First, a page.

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Why US Shale Gas Fracturing Technology is Bad for Nigeria

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By Felix Ayanruoh

Recent technological development of hydraulic fracturing in natural gas production from shale formations in the United States has impelled a revolution for energy dependency. This development will influence not only energy dependence in the US but also global energy prices including the Nigeria Liquefied Natural Gas market (LNG).  Prior to shale gas development, the United States was the world's largest importer of LNG.

The United States has vast reserves of shale formations, which often extend over conventional natural oil and gas basins, but are generally deeper and more difficult to exploit. Shale gas was first extracted as a resource in Fredonia, NY in 1825, in shallow, low-pressure fractures. Due to very low permeability of shale, industrial-scale shale gas production did not begin until the 1970s, when declining production potential from conventional gas deposits in the United States spurred the federal government to invest in Research and Development (R&D). These demonstration projects ultimately led to directional and horizontal drilling, micro-seismic imaging, and massive hydraulic fracturing.

Hydraulic fracturing is a technique used to increase the production of oil and natural gas in unconventional formations such as shale, coal beds, and tight sands. It was apparently first used in the United States in 1949 by Stanolind Oil in Hugolind field in south western Kansas. The process involves the injection of large volumes of specially engineered fluids containing chemical additives and proppant under high pressure into the well to create and hold open fractures in the formation. These fractures increase the exposed surface area of the rock in the formation and, in turn, stimulate the flow of natural gas or oil to the wellbore. George Mitchell, the American geologist who pioneered the present day use of hydraulic fracturing, combined the techniques of horizontal drilling and hydraulic fracturing, allowing greater yields of shale gas at reasonable cost, thereby, setting the stage for the American shale gas revolution.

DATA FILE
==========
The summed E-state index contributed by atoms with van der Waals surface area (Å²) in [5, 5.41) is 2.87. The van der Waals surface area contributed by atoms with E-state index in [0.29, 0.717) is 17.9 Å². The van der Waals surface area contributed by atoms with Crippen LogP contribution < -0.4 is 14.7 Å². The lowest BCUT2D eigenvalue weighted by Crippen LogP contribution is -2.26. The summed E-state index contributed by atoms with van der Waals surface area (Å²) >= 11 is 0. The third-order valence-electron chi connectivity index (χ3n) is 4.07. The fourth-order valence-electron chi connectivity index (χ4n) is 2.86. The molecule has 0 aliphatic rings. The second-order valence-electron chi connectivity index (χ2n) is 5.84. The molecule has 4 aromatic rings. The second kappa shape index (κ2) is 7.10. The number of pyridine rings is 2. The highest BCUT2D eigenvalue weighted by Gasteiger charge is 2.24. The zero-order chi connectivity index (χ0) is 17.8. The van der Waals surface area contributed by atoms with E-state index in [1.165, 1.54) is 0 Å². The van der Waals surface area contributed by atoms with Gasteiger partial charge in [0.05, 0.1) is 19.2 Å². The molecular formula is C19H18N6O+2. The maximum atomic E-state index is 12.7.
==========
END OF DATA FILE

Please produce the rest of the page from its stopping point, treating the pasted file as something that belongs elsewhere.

Hydraulic fracturing is said to have facilitated the economical production of indigenous unconventional gas reserves in the US. The US Energy Information Administration (EIA) estimates that the U.S. has about 1,744 trillion cubic feet (tcf) of technically recoverable natural gas, including 317.6 tcf of proved reserves. Presently, shale gas consist of about 20% (487 trillion cubic feet or 138 billion cubic meters) of the total US gas production, and it is projected to reach 50% by 2035. The US, one of the major importers of Nigeria's natural gas, has drastically reduced its demand from 57,929 to 2,362 million cubic feet – EIA.

The US shale gas revolution challenged countries with large shall gas reserve to act. While those with fracturing technology have concluded plans to export shale gas excesses to countries in need of supply, others are in the process of exploiting their reserves. Present trend indicates that Nigeria will in the near future lose its place in the international gas market. For example, the US and UK have concluded plans to export shale gas to Japan one of the few future viable market for the Nigeria LNG. Also, India's largest gas importer, Petronet LNG, has concluded plans with US companies for the supply of its gas - limiting Nigeria's access to that market.

In a recent study of countries with shale gas reserves, the EIA found that both China - a potential buyer of Nigeria's oil and gas, with the world's largest shale gas reserve and South Africa - a potential future competitor , with the world's 5th largest reserves have began the process of exploitation and production for shale gas.

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